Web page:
white paper: how to manage diversity in the workplace.

December 19, 2018 Audra Jenkins

3 steps to building cultural competence and optimizing workplace diversity & inclusion

| 9 min read |

Around the globe, organizations of all sizes are increasingly focused on promoting diversity and inclusion in the workplace.Around the globe, organizations of all sizes are increasingly focused on promoting diversity and inclusion in the workplace. It’s easy to see why: there’s a strong correlation between diversity and financial performance. A 2017 study by McKinsey and Company showed that organizations in the first quartile for gender diversity were 21% more likely to have financial returns that were higher than their national industry medians. For ethnic and cultural diversity, that number was an astounding 33%.

Yet, despite the fact that a growing number of companies recognize the benefits of diversity and inclusion programs, some may find that their initiatives fall short. This is often because they don’t have a multi-layered approach, dedicate the necessary resources or tie diversity goals to leader accountability. In addition to the obvious financial losses associated with failed initiatives, it also means these companies miss out on the many benefits of diversity in the workplace.

The truth is that diversity and inclusion cannot be achieved simply by establishing diverse recruitment objectives. In order for diverse employees to be attracted to an organization and stay there, they need to believe it’s a place where they can thrive. All talent needs to feel a sense of belonging. This can only be achieved if the work environment makes every worker feel valued and provides equal opportunities.

Your organization’s cultural competence is not only critical to creating an inclusive workplace. It can also help you attract and retain a more diverse workforce. As a result, your company will become more creative, more productive and more competitive.

the benefits of diversity and inclusion in the workplace

Not too long ago, diversity was often seen as a “check the box” obligation that had to be met to avoid compliance issues and legal problems. In today’s competitive marketplace, however, companies are realizing that building a diverse workforce offers a range of benefits.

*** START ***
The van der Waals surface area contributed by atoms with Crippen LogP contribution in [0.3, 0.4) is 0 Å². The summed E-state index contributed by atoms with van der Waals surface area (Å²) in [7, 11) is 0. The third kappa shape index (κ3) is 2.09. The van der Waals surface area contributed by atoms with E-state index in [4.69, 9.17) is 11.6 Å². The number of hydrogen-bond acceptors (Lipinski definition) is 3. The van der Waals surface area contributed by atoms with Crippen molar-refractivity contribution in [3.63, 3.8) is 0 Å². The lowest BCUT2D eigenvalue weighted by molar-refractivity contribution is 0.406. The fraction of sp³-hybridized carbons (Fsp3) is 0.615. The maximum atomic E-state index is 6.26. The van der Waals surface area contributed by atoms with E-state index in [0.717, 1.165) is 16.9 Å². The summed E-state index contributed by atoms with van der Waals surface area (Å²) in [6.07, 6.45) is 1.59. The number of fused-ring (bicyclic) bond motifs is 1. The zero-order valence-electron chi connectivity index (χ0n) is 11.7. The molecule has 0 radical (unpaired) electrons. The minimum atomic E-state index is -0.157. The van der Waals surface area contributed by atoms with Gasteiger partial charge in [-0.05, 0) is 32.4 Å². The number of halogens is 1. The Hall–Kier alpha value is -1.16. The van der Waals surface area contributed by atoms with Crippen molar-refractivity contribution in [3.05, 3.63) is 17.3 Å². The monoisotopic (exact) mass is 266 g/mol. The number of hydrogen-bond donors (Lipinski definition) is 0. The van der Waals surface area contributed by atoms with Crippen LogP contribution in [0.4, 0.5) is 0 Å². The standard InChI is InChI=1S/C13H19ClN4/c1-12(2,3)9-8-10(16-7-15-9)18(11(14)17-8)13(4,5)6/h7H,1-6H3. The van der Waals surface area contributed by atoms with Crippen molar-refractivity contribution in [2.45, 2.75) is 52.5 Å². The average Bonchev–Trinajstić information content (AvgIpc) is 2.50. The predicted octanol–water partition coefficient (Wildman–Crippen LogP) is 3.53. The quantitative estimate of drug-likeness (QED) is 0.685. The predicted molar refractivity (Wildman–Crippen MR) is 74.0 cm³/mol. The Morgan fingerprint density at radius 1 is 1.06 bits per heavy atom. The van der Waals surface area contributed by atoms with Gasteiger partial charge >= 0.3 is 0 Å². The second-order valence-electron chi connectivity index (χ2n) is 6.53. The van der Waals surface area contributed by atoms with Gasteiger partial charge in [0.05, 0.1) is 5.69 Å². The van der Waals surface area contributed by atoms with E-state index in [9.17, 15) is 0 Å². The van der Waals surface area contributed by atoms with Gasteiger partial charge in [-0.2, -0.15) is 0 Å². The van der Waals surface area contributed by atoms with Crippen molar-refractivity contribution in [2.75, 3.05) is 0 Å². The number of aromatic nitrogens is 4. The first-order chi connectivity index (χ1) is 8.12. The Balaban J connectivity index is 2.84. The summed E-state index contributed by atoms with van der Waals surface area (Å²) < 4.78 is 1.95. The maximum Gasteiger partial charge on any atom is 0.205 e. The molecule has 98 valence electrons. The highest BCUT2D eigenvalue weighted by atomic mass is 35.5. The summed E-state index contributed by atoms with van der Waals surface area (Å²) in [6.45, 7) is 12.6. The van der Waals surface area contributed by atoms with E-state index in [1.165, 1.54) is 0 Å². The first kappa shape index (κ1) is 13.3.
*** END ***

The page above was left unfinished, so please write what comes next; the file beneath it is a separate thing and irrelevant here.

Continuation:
To begin with, a company that actively and successfully gears its recruitment and retention efforts towards diverse talent will source from a wider pool of candidates. In a market where talent is scarce, this is a significant advantage. Thanks to the exchange of ideas of people from different backgrounds, generations and belief systems, diversity promotes creativity. This is critical to an organization’s ability to innovate and advance. Having a diverse workforce also helps companies better understand and represent their customers. These benefits combine to enhance company culture and improve productivity, which ultimately has a positive impact on financial performance.

Recent research by Deloitte illustrates the growing awareness around diversity hiring and inclusion in the workplace. In 2017, 69% of executives agreed that diversity and inclusion were important issues. The number of executives who rated inclusion a top priority increased by 32% compared to three years earlier.

If so many executives believe that diversity and inclusion are essential to their organizations’ success, what’s impeding the results of their programs? And more importantly, how can companies overcome these challenges to truly realize the benefits of inclusivity?

why do diversity and inclusion initiatives fail?

everyone has some level of biasEveryone has some level of bias — preconceptions in favor of or against a person or group — based on his or her culture, background and experiences. When bias and its underlying drivers go unaddressed, it becomes a barrier to a diverse workplace and will derail diversity efforts. For example, hiring managers might pass over diverse candidates. Employees might make diverse colleagues feel like they don’t belong. Or managers might not offer diverse employees the same advancement opportunities as others.

A simple top-down implementation of diversity programs is not sufficient to create meaningful and positive change. You also need a middle-out approach to drive meaningful change. In this respect, exit surveys can be an effective tool for understanding where your diversity and inclusion program falls short. These surveys can help you understand whether your senior leaders are truly invested in creating an inclusive workplace — as experienced by your company’s talent — and devise strategies to address any issues accordingly.

As a consequence, diverse workers aren’t likely to stay or thrive in a work environment where they don’t feel comfortable or have sufficient opportunities to advance. Addressing bias at an integral level that encourages people to adjust their belief systems to be more open and inclusive can be more effective.